‘No equivalence’: Biden defends Israel after ICC requests arrest warrants | Israel’s war against Gaza News

The US president insists Israel and Hamas cannot be compared after the ICC seeks injunctions over alleged Israeli war crimes.

US President Joe Biden has defended Israel against war crimes accusations in the world’s top courts.

Biden’s comments came after Karim Khan, chief prosecutor at the International Criminal Court (ICC), said he was seeking arrest warrants for Israeli Prime Minister Benjamin Netanyahu and Defense Minister Yoav Gallant for alleged war crimes committed during the war in Gaza.

“Let me be clear: We reject the ICC’s request for arrest warrants against Israeli leaders,” Biden said at an American Jewish Heritage Month event at the White House on Monday, the same day Khan announced he was seeking warrants. of arrest for Netanyahu and Gallant, as well as Hamas leaders for alleged war crimes.

“There is no equivalence between Israel and Hamas,” Biden added. Hours earlier, he had issued a strongly worded statement in which he called the ICC orders “scandalous.”

Israel also faces a separate case over alleged genocide before the International Court of Justice (ICJ), which was brought by South Africa.

Biden said Israel is not committing genocide in Gaza.

“Contrary to the accusations against Israel made by the International Court of Justice (ICJ), what is happening in Gaza is not a genocide. We reject that,” Biden said in his speech.

In January, the ICJ ruled that there was a plausible risk of genocide in Gaza and ordered Israel to take a series of interim measures, including preventing any genocidal acts.

While Biden’s defense of Israel was met with warm applause at the White House event, his election campaign has been marred by pro-Palestinian protests across the United States, and some pro-war advocates have called the president from “Genocide Joe.”

Expert Panel

The ICC prosecutor outlined specific charges against Netanyahu and Gallant, including “starving civilians as a method of war” and “extermination,” although he said his full investigation was ongoing.

Khan also requested arrest warrants for three Hamas leaders – Yahya Sinwar, Mohammed Diab Ibrahim al-Masri (also known as Deif) and Ismail Haniyeh – for war crimes and crimes against humanity, including extermination and murder, taking captives, torture, rape and other acts of sexual violence.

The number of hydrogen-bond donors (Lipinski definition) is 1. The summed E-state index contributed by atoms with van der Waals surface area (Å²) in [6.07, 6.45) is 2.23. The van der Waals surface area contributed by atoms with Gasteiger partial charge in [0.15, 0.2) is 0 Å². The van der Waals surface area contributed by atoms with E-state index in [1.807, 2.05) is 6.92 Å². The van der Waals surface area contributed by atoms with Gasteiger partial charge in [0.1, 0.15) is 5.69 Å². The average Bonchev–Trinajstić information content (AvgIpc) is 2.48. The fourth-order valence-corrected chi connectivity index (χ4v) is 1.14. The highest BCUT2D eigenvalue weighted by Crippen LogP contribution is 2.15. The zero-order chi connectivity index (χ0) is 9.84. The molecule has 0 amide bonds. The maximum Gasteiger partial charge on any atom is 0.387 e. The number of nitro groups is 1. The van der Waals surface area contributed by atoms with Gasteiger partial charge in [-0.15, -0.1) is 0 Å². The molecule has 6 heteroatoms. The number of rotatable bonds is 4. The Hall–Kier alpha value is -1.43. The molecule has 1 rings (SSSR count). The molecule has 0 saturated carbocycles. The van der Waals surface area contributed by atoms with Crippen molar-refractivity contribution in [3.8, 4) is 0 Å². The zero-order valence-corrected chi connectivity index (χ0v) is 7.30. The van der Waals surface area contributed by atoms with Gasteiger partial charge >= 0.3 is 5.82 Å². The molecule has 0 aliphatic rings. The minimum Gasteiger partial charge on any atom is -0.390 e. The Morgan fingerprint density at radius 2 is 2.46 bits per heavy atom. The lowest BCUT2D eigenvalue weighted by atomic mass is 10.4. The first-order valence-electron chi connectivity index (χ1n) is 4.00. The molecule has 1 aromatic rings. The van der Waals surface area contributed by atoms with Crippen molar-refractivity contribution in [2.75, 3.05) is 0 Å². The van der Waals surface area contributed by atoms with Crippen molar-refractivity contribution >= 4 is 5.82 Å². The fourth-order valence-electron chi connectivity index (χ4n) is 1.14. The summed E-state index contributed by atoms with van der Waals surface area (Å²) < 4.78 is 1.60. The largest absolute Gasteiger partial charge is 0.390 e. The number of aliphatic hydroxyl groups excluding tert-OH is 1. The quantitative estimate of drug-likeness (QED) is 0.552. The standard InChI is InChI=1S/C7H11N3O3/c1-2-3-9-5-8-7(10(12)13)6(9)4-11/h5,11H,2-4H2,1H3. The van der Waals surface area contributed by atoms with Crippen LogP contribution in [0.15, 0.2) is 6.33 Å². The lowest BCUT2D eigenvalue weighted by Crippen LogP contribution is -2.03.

The charges were supported by evidence prepared by a panel of experts that included international human rights lawyer Amal Clooney.

In a statement issued about the report prepared by the experts, Clooney wrote: “I do not accept that any conflict should be beyond the reach of the law, nor that any perpetrator should be above the law.”

Human rights lawyer Amal Clooney helped prepare an expert report on evidence of alleged war crimes and crimes against humanity in Israel and Gaza for the ICC’s chief prosecutor (File: Heinz-Peter Bader/Getty Images)

Some US Republican lawmakers were even more forceful in their criticism of the ICC prosecuting Israel on Monday.

“My colleagues and I look forward to ensuring that Khan, his associates, and their families never set foot in the United States again,” Republican Senator Tom Cotton wrote in X.

The ICC is the world’s first permanent international war crimes court and its 124 member states are obliged to immediately arrest a wanted person if they are found on the territory of a member state.

The United States is not a member of the ICC and its “greatest influence” could be to pressure its allies (mostly ICC signatory European nations) not to act on orders, said Al Jazeera’s Heidi Zhou-Castro, reporting from Washington. , CC.

Differences between the ICC and the ICJ

Israel is not a member of the ICC. Neither are China and Russia.

International reactions to the ICC prosecutor’s plan to issue arrest warrants have been mixed.

In comments delivered to the United Nations Security Council, Switzerland’s U.N. envoy Pascale Baeriswyl said her country “fully supports the court and underlines the importance of respecting its independence.”

The ICC issued an arrest warrant for Russian President Vladimir Putin in March 2023 for alleged war crimes in Ukraine, but Monday’s move marked the first time the court attempted to intervene in the Middle East conflict.

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